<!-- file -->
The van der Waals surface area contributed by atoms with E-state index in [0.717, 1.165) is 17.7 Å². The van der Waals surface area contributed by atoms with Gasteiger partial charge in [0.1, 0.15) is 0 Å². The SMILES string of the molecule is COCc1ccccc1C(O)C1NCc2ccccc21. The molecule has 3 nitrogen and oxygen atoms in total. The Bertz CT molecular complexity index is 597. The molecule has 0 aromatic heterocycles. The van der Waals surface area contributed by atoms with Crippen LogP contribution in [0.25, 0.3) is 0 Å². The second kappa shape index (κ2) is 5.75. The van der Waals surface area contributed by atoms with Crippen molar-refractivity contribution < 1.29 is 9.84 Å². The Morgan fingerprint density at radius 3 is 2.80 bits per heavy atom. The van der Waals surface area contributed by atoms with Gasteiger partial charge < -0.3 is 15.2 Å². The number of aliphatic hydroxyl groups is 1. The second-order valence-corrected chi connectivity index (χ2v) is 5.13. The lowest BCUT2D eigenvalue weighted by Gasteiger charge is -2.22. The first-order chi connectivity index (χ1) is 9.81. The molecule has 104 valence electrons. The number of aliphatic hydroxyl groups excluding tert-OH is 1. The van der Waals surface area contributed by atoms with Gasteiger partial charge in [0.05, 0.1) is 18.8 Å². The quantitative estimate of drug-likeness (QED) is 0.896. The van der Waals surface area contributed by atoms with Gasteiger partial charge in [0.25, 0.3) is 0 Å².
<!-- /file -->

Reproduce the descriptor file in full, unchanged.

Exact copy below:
The van der Waals surface area contributed by atoms with E-state index in [0.717, 1.165) is 17.7 Å². The van der Waals surface area contributed by atoms with Gasteiger partial charge in [0.1, 0.15) is 0 Å². The SMILES string of the molecule is COCc1ccccc1C(O)C1NCc2ccccc21. The molecule has 3 nitrogen and oxygen atoms in total. The Bertz CT molecular complexity index is 597. The molecule has 0 aromatic heterocycles. The van der Waals surface area contributed by atoms with Crippen LogP contribution in [0.25, 0.3) is 0 Å². The second kappa shape index (κ2) is 5.75. The van der Waals surface area contributed by atoms with Crippen molar-refractivity contribution < 1.29 is 9.84 Å². The Morgan fingerprint density at radius 3 is 2.80 bits per heavy atom. The van der Waals surface area contributed by atoms with Gasteiger partial charge < -0.3 is 15.2 Å². The number of aliphatic hydroxyl groups is 1. The second-order valence-corrected chi connectivity index (χ2v) is 5.13. The lowest BCUT2D eigenvalue weighted by Gasteiger charge is -2.22. The first-order chi connectivity index (χ1) is 9.81. The molecule has 104 valence electrons. The number of aliphatic hydroxyl groups excluding tert-OH is 1. The van der Waals surface area contributed by atoms with Gasteiger partial charge in [0.05, 0.1) is 18.8 Å². The quantitative estimate of drug-likeness (QED) is 0.896. The van der Waals surface area contributed by atoms with Gasteiger partial charge in [0.25, 0.3) is 0 Å².